While the two options above provide the most guarantee of working with the widest range of lenses, they do cost a good few hundred dollars each. For more cost-effective solutions there is the Commlite CM-EF-E HS Lens adapter.
This high-speed adapter supports Phase Detection AF and can switch between PDAD and Contrast AF, with a convenient button on the side of the adapter. Other features include control over the electronic aperture, transfer of EXIF data, and access to image stabilization. The unit also allows firmware updates via a USB port.
This unit is made from aluminum alloy, with goldplated contact pins for longevity. On the whole, this is a basic Canon to Sony lens adapter with solid build quality, but autofocus can be hit or miss at times, which means this is a definite candidate for trying out in person.
There will always be the scenario where people want to use older type Canon FD/FL lenses with the Sony E-mount. This is where the Fotodiox Pro Lens Mount adapter comes into play. The adapter doesn’t offer any type of electronic communication, which in most cases isn’t needed with older style lenses.
The adapter is made from aluminum alloy and brass, with a cool looking blue ring to control aperture. This Canon to Sony lens adapter makes sure infinity focusing is on point and having no internal glass means image quality isn’t degraded. The blue aperture ring is a little fiddly to get used to and may not work seamlessly with every type of conceivable lens, but as a basic cost-effective solution, the Fotodiox Pro works well with most types of FD/FL lenses.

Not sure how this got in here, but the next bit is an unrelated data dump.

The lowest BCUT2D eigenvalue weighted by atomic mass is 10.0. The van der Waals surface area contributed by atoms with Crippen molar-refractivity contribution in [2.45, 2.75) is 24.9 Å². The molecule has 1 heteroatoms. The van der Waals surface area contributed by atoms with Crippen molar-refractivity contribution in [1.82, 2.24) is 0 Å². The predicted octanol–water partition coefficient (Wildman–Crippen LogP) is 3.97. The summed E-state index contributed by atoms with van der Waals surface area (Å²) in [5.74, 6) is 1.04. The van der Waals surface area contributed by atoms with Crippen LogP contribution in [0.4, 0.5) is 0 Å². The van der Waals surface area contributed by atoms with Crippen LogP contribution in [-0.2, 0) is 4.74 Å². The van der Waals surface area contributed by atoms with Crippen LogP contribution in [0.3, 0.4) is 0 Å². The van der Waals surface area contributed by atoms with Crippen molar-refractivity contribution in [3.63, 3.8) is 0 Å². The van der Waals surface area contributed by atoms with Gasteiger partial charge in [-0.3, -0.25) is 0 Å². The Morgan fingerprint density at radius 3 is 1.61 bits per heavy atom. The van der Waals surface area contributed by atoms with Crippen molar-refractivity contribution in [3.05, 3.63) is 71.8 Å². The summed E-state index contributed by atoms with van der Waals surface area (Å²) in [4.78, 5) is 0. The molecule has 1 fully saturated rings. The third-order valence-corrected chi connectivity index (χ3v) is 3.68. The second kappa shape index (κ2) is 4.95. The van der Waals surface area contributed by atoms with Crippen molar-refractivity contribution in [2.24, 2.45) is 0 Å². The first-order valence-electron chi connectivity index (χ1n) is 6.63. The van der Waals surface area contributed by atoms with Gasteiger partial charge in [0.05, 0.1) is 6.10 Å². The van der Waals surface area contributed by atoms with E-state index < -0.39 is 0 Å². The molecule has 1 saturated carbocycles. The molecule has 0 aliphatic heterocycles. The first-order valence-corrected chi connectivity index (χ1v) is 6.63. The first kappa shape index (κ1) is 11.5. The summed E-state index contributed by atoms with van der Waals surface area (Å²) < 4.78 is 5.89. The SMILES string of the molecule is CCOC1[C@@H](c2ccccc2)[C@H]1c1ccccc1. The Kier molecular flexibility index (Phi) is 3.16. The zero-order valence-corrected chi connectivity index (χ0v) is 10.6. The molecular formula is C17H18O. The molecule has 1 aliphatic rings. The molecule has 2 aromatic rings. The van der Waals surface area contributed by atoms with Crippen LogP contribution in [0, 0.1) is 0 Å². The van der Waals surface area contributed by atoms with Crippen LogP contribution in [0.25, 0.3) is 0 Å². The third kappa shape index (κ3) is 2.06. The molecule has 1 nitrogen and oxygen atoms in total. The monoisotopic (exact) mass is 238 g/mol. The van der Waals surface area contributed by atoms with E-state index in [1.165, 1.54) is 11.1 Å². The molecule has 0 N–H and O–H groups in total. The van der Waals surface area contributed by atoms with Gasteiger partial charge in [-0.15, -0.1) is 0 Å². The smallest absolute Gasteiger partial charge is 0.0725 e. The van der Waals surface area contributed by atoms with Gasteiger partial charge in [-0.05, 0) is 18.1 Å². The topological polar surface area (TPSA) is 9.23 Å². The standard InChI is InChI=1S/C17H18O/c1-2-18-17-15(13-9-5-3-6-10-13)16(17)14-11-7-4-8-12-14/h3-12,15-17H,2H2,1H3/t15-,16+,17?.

5. Fotodiox Pro Fusion Adapter (Budget Winner)
The Fotodiox Pro Fusion Adapter is the cheapest offering on this list, but it also has the most basic functionality. This adapter allows the use of autofocus and exposure, plus the use of image stabilization and transferring of Exif data.
This lightweight unit is made from an all-metal construction with brass mounts. It features basic electronic communication. AF speed isn’t the fastest, it doesn’t support Phase Detection or video AF, and there aren’t any firmware updates available. This means that not all Canon lenses are supported and officially only those produced after 2006.
If you only have one or two Canon lenses and you’re happy with basic functionality, the Fotodiox Pro Fusion is a good budget option.
Bottom Line on Canon to Sony Lens Adapters
The best Canon to Sony lens adapters have come a long way in recent years, with full communication between camera and lens. In most cases, it’s advisable to test these units in person to make sure your particular copy of the lens works as intended.
The best units will cost the equivalent of a cheap lens, but when you consider these Canon to Sony lens adapters are expected to work with every conceivable lens, with full communication, they have a weighty task on their hands.
The adapters listed above are the prime current candidates and if you want full peace of mind and don’t mind the hefty price tag, you can’t go wrong with the Metabones edition.